Awareness of rare colonoscopy complication key

Dr Mark Woodrow, MBBS, MBA, GDipAppLaw, GCertArts, EMCert(ACEM), MACLM, AFRACMA, General Manager – Medical Advisory Services, Avant

Thursday, 9 May 2024

Male patient undergoing colonoscopy

This article was first published 20 August 2021 and updated May 2024.

In one scenario, an experienced gastroenterologist performed a routine, open-access surveillance colonoscopy on a 63-year-old male patient who was in otherwise good health. His past medical history indicated only some controlled hypertension and a previous open cholecystectomy many years ago. The colonoscopy was uneventful. The patient complained of some mild crampy abdominal discomfort in recovery. After being reassured that was normal and should settle, he was discharged^.

Fourteen hours later, the patient presented to the local emergency department by ambulance with progressive abdominal pain and left shoulder pain and had a syncopal episode when he got up to vomit. He was hypotensive and tachycardic on arrival, and a CT scan following resuscitation revealed haemoperitoneum and a splenic hilum tear. He underwent an emergency splenectomy and was discharged a few days later.

The gastroenterologist was unaware of the complication until he received a notification from Ahpra about the patient’s complaint. The patient also filed a civil claim against the gastroenterologist and hospital, alleging negligence, inappropriate discharge and failure to warn of the risk of a splenic injury after a colonoscopy.

In this scenario, Avant would defend the civil claim and respond to the Ahpra complaint.

Splenic injury risk

Approximately one million colonoscopies are performed in Australia every year1, with a significant proportion occurring in the private sector. Most adverse events associated with colonoscopies are minor and relate to preparation, sedation, bleeding or infection2.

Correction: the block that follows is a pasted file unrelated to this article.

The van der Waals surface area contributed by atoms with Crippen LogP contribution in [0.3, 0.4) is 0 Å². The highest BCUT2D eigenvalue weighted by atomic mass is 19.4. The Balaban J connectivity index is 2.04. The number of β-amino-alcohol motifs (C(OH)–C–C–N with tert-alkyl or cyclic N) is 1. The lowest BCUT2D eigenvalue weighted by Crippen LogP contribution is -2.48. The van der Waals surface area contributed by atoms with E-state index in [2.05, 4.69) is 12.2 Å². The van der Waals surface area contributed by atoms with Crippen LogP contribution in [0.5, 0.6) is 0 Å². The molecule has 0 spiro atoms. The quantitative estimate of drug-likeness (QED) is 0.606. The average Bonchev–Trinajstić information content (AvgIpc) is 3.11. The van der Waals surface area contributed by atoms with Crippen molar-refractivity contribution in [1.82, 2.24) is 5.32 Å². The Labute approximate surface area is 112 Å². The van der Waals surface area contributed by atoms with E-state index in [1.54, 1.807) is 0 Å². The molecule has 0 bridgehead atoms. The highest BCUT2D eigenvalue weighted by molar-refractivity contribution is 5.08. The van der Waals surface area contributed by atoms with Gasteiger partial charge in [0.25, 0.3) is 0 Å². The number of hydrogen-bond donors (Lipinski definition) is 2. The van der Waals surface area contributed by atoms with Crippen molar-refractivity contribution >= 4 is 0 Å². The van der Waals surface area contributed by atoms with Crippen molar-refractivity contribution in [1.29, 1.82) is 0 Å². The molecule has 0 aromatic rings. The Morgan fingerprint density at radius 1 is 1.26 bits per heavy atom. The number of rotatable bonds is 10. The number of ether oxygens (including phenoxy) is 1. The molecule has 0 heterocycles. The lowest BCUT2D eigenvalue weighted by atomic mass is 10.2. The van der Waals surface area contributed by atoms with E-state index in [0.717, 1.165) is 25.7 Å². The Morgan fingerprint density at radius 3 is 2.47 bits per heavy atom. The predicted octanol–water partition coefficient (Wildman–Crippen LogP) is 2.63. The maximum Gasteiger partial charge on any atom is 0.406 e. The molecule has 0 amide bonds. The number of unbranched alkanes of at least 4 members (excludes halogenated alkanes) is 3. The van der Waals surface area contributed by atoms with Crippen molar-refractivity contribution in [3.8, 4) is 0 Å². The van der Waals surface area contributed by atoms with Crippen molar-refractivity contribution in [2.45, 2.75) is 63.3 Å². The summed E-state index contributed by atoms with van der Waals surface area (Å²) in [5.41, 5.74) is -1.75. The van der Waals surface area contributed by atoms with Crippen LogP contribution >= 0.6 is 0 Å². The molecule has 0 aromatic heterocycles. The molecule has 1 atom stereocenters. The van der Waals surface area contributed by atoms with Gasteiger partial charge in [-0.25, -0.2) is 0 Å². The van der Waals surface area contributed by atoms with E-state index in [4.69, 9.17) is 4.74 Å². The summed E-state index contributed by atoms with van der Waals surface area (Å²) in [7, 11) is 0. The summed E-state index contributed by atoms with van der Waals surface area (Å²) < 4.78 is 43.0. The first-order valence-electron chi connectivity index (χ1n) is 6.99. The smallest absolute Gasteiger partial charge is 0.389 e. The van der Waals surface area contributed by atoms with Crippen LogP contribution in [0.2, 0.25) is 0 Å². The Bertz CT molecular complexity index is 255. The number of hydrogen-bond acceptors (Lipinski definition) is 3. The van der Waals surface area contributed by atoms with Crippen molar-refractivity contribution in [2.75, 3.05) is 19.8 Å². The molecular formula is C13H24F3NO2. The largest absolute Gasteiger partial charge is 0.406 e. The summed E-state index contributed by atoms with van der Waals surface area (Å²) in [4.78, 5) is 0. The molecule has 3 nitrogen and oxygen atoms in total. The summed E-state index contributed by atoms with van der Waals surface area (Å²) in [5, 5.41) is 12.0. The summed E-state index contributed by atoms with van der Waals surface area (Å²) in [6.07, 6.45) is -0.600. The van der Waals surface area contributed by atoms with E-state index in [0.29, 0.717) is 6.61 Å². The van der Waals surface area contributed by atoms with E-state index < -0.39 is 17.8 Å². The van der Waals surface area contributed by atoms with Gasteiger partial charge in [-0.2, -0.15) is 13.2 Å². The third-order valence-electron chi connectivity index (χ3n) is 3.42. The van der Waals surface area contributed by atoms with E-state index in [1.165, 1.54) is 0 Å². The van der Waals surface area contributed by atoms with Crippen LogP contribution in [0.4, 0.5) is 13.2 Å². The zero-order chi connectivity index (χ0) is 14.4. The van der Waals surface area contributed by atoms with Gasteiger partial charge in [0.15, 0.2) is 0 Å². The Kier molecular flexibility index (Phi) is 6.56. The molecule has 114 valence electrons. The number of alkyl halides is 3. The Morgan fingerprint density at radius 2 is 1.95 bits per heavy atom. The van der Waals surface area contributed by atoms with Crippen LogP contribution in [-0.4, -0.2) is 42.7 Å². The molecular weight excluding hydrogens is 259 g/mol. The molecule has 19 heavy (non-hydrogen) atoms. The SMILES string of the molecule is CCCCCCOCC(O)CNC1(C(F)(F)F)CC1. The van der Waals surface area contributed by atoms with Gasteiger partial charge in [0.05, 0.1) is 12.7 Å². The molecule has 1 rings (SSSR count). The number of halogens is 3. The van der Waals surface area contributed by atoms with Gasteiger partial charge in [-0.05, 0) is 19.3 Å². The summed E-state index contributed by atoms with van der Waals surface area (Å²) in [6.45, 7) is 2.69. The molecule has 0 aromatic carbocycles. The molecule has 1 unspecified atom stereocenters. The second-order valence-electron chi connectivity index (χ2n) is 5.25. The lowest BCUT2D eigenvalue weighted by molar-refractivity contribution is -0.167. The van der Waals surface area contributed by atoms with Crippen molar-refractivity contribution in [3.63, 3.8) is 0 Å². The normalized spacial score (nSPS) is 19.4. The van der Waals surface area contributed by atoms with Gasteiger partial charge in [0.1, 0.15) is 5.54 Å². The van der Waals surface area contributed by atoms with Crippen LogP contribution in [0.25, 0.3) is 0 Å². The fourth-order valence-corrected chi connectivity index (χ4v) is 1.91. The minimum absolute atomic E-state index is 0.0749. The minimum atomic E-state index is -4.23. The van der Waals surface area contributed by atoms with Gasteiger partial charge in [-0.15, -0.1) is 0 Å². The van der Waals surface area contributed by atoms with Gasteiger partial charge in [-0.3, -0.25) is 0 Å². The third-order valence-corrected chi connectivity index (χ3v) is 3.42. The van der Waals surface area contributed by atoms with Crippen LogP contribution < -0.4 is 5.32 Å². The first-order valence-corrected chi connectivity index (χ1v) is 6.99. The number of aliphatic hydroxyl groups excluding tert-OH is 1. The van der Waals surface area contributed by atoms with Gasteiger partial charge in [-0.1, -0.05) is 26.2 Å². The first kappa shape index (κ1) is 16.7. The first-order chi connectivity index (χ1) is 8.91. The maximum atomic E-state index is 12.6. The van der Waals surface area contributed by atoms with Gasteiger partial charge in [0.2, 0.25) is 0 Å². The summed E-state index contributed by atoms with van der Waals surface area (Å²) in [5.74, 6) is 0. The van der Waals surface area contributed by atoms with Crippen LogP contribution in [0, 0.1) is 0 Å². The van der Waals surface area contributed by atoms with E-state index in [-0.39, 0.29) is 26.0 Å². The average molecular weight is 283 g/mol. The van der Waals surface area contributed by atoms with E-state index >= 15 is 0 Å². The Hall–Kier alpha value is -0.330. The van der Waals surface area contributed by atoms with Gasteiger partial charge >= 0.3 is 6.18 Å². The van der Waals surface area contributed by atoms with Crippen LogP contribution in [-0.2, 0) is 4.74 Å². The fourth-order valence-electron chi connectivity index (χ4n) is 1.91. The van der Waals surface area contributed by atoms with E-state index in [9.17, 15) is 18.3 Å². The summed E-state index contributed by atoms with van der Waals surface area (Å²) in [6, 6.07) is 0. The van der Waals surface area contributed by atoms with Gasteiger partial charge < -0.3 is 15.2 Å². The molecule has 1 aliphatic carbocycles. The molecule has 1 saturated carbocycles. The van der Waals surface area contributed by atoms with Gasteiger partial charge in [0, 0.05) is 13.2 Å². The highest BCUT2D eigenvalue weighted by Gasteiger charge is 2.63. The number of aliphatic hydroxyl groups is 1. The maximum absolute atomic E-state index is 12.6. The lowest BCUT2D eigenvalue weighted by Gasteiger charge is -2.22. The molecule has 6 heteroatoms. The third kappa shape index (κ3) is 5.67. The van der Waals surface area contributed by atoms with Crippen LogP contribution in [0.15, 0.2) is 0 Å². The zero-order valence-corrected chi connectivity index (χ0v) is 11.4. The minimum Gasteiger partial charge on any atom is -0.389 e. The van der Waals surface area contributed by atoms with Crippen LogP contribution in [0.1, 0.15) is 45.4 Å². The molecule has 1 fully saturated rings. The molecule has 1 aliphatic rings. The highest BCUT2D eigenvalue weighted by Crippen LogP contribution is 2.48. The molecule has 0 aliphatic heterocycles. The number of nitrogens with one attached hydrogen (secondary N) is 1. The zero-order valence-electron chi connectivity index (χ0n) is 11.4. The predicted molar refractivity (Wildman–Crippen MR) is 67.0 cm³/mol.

The risk of a serious adverse event following a colonoscopy is about 0.2%, with perforation representing half of these – about 1000 each year in Australia. Splenic injury is estimated to occur at a rate of 0.02%, but with a mortality rate of 5-10%3,4. Extrapolation would therefore indicate about 10-20 people will die each year in Australia from splenic injury following a colonoscopy, indicating this is a known risk.

Mechanism of injury

The mechanism of injury is thought to be due to tension on the spleen from the splenocolic ligament or adhesions, leading to intracapsular haematoma, or a tear to the body or hilum of the spleen. Previous upper abdominal surgery and other splenic pathology are probably the only identifiable pre-procedural risk factors. Difficulty during the procedure to negotiate the bowel can also increase the risk.

While management may be conservative (usually intracapsular haematomas), many patients will require surgery or interventional radiology. As this complication is rare and often unrecognised, delay in diagnosis is common. It usually occurs within 12 hours of the colonoscopy, with abdominal pain, shoulder tip pain and hypotension. However, delayed and atypical presentations do occur.

Warning patients of the risk

Despite its rarity and often unpredictable occurrence, splenic injury can sometimes lead to patient complaints and litigation. When you consider the average patient’s perspective, this is unsurprising – a rare but significant complication such as this can be misunderstood.